There is a cancer camaraderie I’ve never felt. That I find inimical, in fact. Along with the official optimism that percolates out of pamphlets, the milestone celebrations that seem aimed at children, the lemonade people squeeze out of their tumors. My stoniness has not always served me well. Among the cancer staff, there is special affection for the jocular sufferer, the one who makes light of lousy bowel movements and extols the spiritual tonic of neuropathy. And why not? Spend your waking life in hell, and you too might cherish the soul who’d learned to praise the flames. I can’t do it. I’m not chipper by nature, and just hearing the word cancer makes me feel like I’m wearing a welder’s mask.

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When Demétrio Martins was ready to preach, he pushed a joystick that angled the seat of his wheelchair forward, slowly lifting him to a standing position. Restraints held his body upright. His atrophied right arm lay on an armrest, and with his left hand, he put a microphone to his lips. “Proverbs, chapter fourteen, verse twelve,” he said. “ ‘There is a way which seems right to a man, but its end is . . .’ ”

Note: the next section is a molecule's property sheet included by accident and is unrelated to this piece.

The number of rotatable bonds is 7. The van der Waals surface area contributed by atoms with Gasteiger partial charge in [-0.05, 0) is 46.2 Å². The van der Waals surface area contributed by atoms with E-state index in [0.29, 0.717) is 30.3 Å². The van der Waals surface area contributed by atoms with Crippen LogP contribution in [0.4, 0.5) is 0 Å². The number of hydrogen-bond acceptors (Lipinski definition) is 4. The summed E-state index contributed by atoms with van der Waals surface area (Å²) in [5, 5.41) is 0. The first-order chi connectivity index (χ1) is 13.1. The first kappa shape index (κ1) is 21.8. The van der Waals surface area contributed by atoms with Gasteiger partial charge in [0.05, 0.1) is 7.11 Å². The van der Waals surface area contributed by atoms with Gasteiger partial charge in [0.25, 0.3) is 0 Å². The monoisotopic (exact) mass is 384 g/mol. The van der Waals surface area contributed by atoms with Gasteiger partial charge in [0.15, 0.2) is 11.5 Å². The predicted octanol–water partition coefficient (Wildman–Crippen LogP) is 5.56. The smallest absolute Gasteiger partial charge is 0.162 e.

The congregation finished: “ ‘Death.’ ”

The Assembly of God True Grapevine was little more than a fluorescent-lit room wedged between a bar and an empty lot in Jacaré, a poor neighborhood on Rio de Janeiro’s north side. A few dozen people sat in the rows of plastic lawn chairs that served as pews, while shuddering wall fans circulated hot air. The congregation was largely female; of the few men in attendance, most wore collared shirts and old leather shoes. Now and then, Martins veered from Portuguese into celestial tongues. People rose from their seats, thrust their hands into the air, and shouted, “Hallelujah!”